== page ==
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Reviews > Packs > Internal and External Framed Backpacks > ULA Equipment OHM > Test Report by Nancy Griffith


INITIAL REPORT - April 02, 2010
FIELD REPORT - July 01, 2010
LONG TERM REPORT - August 26, 2010


NAME: Nancy Griffith
EMAIL: bkpkrgirlATyahooDOTcom
AGE: 44
LOCATION: Northern California, USA
HEIGHT: 5' 6" (1.68 m)
WEIGHT: 130 lb (59.00 kg)

My outdoor experience began in high school with involvement in a local canoeing/camping group called Canoe Trails. The culmination was a 10-day canoe voyage through the Quebec wilds. I've been backpacking since my college days in Pennsylvania. I have completed all of the Appalachian Trail in Georgia, Tennessee and North Carolina. My typical trip now is in the Sierra Nevada in California and is from a few days to a week long. I carry a light to mid-weight load, use a tent, stove and hiking poles.



Photo courtesy of ULA Equipment website

Manufacturer: Ultralight Adventure Equipment
Year of Manufacture: 2010
Manufacturer's Website:
MSRP: $175 US

Listed Weight: 21 oz (595 g) without options (in size Torso Medium, Hip belt Medium)
Listed Weights of Options:
Hip belt Pockets (qty 2): 1.2 oz (34 g)
Hand Loops (qty 2): 0.8 oz (22 g) for both
Hydration Sleeve: 1.4 oz (40 g)
Internal Mesh Pocket: 1.1 oz (31 g)
Water Bottle Holsters (qty 4): 0.8 oz (22 g)
Internal Back Pad: Not Listed

Measured Weight: 27 oz (765 g) with all options (in size Torso Medium, Hip belt Medium)
Measured Weight of Options:
Hip belt Pockets (qty 2): 1.1 oz (31 g) each
Hand Loops (qty 2): 0.4 oz (11 g) each
Hydration Sleeve: 1.2 oz (34 g)
Internal Mesh Pocket: 1.0 oz (28 g)
Water Bottle Holsters (qty 4): 0.2 oz (5 g) each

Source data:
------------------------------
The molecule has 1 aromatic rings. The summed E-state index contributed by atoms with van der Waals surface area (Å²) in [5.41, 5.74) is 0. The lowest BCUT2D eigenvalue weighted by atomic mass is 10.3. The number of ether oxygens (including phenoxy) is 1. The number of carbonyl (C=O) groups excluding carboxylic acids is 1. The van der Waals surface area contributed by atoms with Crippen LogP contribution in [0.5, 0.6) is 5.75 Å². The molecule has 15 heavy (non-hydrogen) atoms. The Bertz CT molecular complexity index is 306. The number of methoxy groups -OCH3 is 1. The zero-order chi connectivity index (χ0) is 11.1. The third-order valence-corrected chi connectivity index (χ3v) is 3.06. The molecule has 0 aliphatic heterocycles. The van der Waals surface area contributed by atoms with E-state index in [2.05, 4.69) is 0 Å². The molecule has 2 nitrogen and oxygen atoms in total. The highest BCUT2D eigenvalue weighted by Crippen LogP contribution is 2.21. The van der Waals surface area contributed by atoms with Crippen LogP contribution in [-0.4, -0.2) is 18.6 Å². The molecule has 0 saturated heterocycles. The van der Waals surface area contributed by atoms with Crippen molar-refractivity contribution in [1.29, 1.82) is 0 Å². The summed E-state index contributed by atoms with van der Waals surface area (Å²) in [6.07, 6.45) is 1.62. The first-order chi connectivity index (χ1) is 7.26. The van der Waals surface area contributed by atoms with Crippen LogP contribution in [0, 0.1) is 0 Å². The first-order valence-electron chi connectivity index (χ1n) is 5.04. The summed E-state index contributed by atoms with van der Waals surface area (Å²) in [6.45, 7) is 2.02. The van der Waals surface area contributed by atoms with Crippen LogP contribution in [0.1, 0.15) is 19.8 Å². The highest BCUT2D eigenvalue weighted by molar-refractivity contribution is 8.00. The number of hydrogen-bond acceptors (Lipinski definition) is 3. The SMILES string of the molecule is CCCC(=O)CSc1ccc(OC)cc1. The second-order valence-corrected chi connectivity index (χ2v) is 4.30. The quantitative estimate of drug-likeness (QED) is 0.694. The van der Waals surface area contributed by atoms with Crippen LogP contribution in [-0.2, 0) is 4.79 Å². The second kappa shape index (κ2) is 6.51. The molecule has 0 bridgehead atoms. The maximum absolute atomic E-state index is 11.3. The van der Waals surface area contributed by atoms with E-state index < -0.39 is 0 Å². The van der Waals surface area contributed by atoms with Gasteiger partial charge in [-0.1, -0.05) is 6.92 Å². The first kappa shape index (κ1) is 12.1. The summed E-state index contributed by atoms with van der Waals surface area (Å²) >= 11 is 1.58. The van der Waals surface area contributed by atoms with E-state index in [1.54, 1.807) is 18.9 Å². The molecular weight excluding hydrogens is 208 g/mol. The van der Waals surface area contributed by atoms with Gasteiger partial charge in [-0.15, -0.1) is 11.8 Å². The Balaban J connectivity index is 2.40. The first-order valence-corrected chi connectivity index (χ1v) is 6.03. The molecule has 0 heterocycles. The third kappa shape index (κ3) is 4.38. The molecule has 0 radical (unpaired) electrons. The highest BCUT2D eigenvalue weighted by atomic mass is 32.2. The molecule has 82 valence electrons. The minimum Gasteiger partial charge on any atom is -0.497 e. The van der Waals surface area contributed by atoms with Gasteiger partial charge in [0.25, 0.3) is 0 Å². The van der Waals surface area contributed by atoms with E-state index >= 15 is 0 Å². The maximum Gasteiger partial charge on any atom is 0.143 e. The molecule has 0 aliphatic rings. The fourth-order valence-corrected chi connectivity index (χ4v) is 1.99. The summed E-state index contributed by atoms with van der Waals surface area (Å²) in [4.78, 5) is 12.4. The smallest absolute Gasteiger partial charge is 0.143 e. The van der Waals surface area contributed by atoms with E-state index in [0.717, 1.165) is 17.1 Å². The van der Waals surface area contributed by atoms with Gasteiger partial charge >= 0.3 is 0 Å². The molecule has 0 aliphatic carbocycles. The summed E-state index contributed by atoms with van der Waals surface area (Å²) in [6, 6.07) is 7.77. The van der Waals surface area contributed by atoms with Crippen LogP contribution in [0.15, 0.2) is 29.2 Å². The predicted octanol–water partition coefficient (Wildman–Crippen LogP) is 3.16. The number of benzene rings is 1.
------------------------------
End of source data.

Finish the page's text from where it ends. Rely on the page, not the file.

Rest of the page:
Internal Back Pad: 1.2 oz (34 g)

Strap View
Photo courtesy of ULA Equipment website

Listed Total Capacity: 3,560 cu in (58 L)
Main Compartment: 2,100 cu in (34 L)
Front Mesh Pocket: 500 cu in (8 L)
Side Pockets (qty 2): 400 cu in (6.5 L) each
Extension Sleeve: 500 cu in (8 L)
Hip belt Pockets (qty 2): 30 cu in (0.5 L)

Ohm Pack Torso Length Guide:
Medium: 18 - 21 in (46 - 53 cm)
Large: 21 - 23 in (53 - 58 cm)
My torso length: 19 in (48 cm)

Ohm Pack Waist Belt Guide:
Medium: Less than or equal to 33 in (84 cm)
Large: Greater than 33 in (84 cm)
My waist size: 29 in (74 cm)

Recommended Maximum Load: 30 lb (13.6 kg) or less
Recommended Base Weight: 12 lb (5.4 kg) or less

Made in USA (Logan, Utah)


hipbelt pocketThe ULA Equipment Ohm backpack is a full-featured ultralight pack. The sides and front of the main compartment (the black sections) are made of 1.9 oz (54 g) ripstop nylon. The back panel and lower portion (checkered green sections) are made of a Dyneema Gridstop material.

The main compartment is 2,100 cu in (34 L) with a 500 cu in (8 L) extension sleeve. There is a drawstring closure with a cord lock. Any unused portion can be rolled down and secured with a compression strap which runs from front to back. Along the length of the front is a stretchy mesh pocket. At the bottom of both sides of the pack are pockets with non-adjustable elasticized tops. Along both sides above the pockets are non-stretch compression cords which are laced in a zigzag pattern and secured with a cord lock.

The padded shoulder straps are contoured to allow for arm movement. The height of the sternum strap can be adjusted by moving it vertically to a comfortable position. The hip belt is padded and contoured and has two (one on each side) removable pockets with zippered closures. The pack can be adjusted at the shoulders with load lifter adjustment straps and at the hip belt with load stabilizer straps. There is a strap loop for lifting the pack.